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Save money, time with consolidated insurance coverage


Consumers can save a bundle by bundling insurance policies with one company.

In addition to saving you money, consolidating coverage could make your life easier. Instead of dealing with two or three insurance companies, you just have to make one phone call.

"You're gaining a broad level of protection by having everything covered with one company, plus it's a great convenience," says Noel Edsall, director of product development at Met-Life's Auto and Home Division, Warwick, R.I.

Savings can amount to anywhere from 10 percent to 20 percent, according to insurance companies and agents.

Normally, a family will buy homeowners and car insurance policies from the same company to earn a discount. Some companies have set up packages that combine the most-common types of personal property coverage.

Even the pros use the technique. Jim Armitage, principal of Arroyo Insurance Services Inc. in South Pasadena, Calif., saved money by bundling his policies. When his child became a teenage driver, boosting Armitage's auto insurance rate, the agent switched both his homeowners and car insurance to the same company.

"It ended up costing me a couple hundred more on my home insurance, but I'm saving $700 every six months on my auto insurance," Armitage says. "It just made business sense."

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When separate still pays
Of course, there are disadvantages to bundling.

First, you'll face more work because you need to calculate your total insurance costs. You may save money on your homeowners policy by buying it from the company that also insures your car, but is that the best price you can get on your car coverage?

In addition to looking at the numbers, you also need to compare the policy fine print. Maybe your monthly premiums will go down, but will your coverage also be less? Or perhaps your deductible will be higher, which could cost you if you make a claim.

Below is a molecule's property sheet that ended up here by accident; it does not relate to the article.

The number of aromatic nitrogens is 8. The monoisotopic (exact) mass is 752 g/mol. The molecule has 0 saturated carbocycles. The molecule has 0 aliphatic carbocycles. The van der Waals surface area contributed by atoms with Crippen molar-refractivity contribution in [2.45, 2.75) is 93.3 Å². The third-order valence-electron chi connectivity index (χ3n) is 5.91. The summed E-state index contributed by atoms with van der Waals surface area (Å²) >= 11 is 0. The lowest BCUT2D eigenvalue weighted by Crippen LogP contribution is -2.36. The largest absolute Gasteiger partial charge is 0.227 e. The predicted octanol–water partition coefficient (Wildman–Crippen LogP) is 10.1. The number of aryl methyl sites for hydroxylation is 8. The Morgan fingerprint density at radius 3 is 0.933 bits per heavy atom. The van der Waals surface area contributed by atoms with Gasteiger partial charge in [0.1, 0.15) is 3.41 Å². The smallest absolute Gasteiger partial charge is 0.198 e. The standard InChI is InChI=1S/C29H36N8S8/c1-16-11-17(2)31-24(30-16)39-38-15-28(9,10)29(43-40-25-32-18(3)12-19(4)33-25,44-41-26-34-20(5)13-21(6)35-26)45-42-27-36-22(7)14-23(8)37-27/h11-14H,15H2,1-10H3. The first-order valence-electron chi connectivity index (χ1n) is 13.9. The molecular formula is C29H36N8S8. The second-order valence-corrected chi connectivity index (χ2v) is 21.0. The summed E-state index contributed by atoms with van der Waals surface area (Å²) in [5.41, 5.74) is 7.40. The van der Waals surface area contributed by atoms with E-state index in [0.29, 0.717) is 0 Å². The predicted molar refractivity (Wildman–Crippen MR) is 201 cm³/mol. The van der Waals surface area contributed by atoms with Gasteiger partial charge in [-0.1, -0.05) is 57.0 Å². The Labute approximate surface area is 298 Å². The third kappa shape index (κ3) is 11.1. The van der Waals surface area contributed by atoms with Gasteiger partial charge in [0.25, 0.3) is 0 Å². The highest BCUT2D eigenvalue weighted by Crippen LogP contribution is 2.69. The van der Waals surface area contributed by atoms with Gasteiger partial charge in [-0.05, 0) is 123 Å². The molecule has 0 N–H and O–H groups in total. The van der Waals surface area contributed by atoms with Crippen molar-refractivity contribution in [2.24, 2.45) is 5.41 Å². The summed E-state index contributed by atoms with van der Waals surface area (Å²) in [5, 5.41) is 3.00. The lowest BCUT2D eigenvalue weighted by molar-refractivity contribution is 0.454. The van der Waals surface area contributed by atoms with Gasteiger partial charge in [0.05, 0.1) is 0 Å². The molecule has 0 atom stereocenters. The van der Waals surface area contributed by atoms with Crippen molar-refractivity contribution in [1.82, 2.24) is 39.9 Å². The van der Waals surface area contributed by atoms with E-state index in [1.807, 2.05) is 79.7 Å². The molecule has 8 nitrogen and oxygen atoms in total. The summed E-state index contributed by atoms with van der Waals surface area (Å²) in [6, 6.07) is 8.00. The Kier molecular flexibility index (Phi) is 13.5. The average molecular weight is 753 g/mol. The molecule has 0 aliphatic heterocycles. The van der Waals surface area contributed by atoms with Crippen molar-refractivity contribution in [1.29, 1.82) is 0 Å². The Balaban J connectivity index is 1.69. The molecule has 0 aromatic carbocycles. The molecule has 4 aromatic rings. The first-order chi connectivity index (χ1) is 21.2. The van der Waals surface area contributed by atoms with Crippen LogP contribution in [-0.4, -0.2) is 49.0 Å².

Your number comparison may reveal that insuring your home and auto separately is actually more cost-effective. It's important to do the comparison. And be careful when dealing with small, specialized companies.

"A smaller [home insurance] company that's under priced the market may end up going out of business if they are in an earthquake area and there's an earthquake," says Met-Life's Edsall. "You have to be sure that a company can stand up to its obligations."

To check on the company itself, go to A.M. Best, which evaluates insurance companies and can give you the low-down on how fiscally sound an insurer is.

Uncommon connections
Most policy bundling occurs with homeowners and auto insurance. It's much rarer to get a deal when you add life insurance to the mix.

A handful of companies offer all three, but be careful if you do find such a bundling, says Laurence Ziff, managing director of insurance at Cohn Wealth Management, a Roseland, N.J.-based division of the J.H. Cohn LLP accounting and consulting firm.

"Life insurance is a specialty," says Ziff. "You may find out that you can get a better deal by shopping around for a life insurer rather than trying to buy life insurance from the same company that you buy your car and home insurance from."

That said, consolidating your home and car insurance policies could be worthwhile, as long as you do your research or hire an agent you trust to do the legwork for you.

Jenny C. McCune is a contributing editor based in Montana.


-- Posted: April 6, 2004



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